At one point, the author relates a story about how he was once challenged over his shoddy work after he had given a presentation to the US Department of Energy. But then he concludes with: “I later discovered that both men were paid consultants of the power industry—one of the largest generators of EMF.” And that’s the tell isn’t it? Actually, there are many “tells” in the article, but that’s a big one. Whenever people push pseudoscientific nonsense like this, their detractors are always part of a secretive powerful organization bent on suppressing the truth. “Big oil,” the banks, the government — there is always somebody looking to keep the little man down and prevent the truth from being revealed. One finds similar arguments from cold fusion enthusiasts and those who believe the automotive industry is suppressing knowledge of a secret engine that operates entirely on unicorn farts.
Just a few weeks ago, I wrote about some of my experiences in the area of microwave chemistry. It’s a bit of a dubious field, but at least the scientists doing microwave chemistry acknowledge that there is no magic behind their work and that microwave chemistry is fundamentally the same as thermal chemistry. And there are some areas where microwave thermolysis is an improvement over conventional heating techniques, simply because heat is transferred to it’s intended target in a slightly different way. It can (and has) led to better, more efficient equipment for performing some functions in industry and in laboratories.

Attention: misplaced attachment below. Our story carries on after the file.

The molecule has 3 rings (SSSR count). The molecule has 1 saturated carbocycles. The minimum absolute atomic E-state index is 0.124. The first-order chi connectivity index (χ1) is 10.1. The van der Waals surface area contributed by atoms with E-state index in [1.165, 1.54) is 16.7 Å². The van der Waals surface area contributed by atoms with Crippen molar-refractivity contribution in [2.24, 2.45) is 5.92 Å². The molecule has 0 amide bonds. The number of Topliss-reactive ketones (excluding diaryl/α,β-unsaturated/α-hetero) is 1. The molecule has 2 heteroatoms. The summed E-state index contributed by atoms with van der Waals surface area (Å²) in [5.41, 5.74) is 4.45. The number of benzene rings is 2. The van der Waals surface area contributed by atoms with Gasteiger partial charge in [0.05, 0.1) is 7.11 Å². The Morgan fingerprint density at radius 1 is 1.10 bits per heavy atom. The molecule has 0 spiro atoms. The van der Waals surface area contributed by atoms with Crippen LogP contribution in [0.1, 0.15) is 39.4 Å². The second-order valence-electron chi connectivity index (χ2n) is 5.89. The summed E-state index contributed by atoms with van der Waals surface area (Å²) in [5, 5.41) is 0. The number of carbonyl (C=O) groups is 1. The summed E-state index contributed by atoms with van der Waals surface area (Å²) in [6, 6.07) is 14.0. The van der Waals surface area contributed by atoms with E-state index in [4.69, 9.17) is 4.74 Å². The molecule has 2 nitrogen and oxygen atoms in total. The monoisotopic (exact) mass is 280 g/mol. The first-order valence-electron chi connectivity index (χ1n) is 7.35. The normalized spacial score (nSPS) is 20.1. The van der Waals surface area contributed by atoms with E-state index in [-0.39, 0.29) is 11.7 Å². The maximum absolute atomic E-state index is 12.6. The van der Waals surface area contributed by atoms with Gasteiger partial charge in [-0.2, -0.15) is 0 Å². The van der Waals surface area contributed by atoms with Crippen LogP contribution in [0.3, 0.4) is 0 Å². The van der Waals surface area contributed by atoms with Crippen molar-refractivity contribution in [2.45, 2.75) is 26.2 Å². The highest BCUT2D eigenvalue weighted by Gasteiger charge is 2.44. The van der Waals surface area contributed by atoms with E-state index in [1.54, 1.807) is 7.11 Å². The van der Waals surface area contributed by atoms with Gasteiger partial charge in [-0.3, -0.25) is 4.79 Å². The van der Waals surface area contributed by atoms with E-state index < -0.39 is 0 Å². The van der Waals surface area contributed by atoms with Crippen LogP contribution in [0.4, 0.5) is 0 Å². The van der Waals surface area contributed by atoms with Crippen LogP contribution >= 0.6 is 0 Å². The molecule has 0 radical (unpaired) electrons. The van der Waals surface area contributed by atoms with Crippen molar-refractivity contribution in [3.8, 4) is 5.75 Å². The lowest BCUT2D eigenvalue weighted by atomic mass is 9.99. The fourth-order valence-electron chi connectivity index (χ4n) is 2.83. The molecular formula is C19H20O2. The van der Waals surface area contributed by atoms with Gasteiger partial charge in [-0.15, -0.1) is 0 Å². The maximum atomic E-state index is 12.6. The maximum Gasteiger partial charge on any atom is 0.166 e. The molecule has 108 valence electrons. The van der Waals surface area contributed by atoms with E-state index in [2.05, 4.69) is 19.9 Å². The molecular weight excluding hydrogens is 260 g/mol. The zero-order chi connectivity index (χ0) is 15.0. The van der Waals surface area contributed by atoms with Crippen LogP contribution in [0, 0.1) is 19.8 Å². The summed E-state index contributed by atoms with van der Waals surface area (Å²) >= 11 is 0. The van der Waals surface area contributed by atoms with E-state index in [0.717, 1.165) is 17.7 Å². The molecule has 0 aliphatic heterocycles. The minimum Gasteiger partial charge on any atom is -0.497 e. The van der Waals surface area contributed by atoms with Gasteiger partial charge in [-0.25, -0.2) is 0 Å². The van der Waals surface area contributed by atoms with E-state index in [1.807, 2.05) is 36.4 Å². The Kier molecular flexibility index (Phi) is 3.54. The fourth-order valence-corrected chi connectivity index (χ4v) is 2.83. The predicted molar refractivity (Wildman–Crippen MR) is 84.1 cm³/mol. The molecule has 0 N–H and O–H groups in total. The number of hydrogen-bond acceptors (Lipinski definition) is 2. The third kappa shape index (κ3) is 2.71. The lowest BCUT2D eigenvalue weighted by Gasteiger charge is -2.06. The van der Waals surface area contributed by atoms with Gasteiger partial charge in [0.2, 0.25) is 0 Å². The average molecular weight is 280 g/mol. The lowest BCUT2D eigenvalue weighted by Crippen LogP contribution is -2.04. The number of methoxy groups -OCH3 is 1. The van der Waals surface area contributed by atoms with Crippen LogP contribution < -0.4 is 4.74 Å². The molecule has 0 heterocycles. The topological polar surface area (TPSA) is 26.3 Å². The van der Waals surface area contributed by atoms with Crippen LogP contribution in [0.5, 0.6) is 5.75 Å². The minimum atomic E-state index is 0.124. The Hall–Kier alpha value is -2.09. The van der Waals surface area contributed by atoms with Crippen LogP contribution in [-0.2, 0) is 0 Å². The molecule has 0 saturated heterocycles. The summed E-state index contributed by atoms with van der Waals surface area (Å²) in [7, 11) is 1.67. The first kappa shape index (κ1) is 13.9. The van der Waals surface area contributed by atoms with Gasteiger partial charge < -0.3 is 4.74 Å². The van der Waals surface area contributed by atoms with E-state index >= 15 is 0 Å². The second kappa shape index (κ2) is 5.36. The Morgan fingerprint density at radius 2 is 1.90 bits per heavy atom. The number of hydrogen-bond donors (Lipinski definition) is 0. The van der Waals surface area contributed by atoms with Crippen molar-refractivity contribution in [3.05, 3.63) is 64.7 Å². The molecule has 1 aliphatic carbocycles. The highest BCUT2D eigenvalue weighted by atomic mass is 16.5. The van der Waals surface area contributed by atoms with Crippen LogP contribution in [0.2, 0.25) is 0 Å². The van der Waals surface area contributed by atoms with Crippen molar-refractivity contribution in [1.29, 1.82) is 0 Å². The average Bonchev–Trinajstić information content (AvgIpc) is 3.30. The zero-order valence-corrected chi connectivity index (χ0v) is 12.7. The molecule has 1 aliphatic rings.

It’s not always the case that fraud is not involved. Twenty years ago, a guy named Guido Zadel published a paper titled “Enantioselective Reactions in a Static Magnetic Field“ in the journal Angewandte Chemie. For those of you who don’t know, Angewandte Chemie is a highly reputable journal. It is in fact one of the best journals one can publish in as an organic chemist. Yet Zadel’s paper, in which he reported being able to run enantioselective reactions using only a nuclear magnetic resonance spectrometer (NMR) to induce that selectivity, passed peer review in that journal and was published. And it was entirely bullshit. It’s not that it was just a little bit off or had some minor issues. The paper was based on complete fantasy, and no known physics could account for the author’s observations. Yet it was peer-reviewed and published in a prestigious journal. The author’s Ph.D. was later revoked after he was caught doping a reaction mixture with the desired enantiomer. Humorously, he later sued the university because nobody would hire him. D’Oh!
So, if you happen to find yourself reading some crazy shit one day in Salon or another online magazine and you have a nagging feeling that something isn’t quite right, don’t dismiss that instinct! Even if you look up the author and discover he or she has multiple Ph.D.s and a long list of publications, don’t dismiss that instinct. If you find yourself thinking “this is fucked up,” while reading an article that is enthusiastically touted as peer-reviewed or announced to be supported by a consensus of scientists who have published peer-reviewed papers on the subject, don’t dismiss your instinct. Your instinct is probably right. Argumentum ab auctoritate (argument from authority) is one sure sign of a bullshitter. Denigrating those presenting an opposing view as as being in the pocket of “big energy” (or pharma, oil, government, banks, etc.) is another.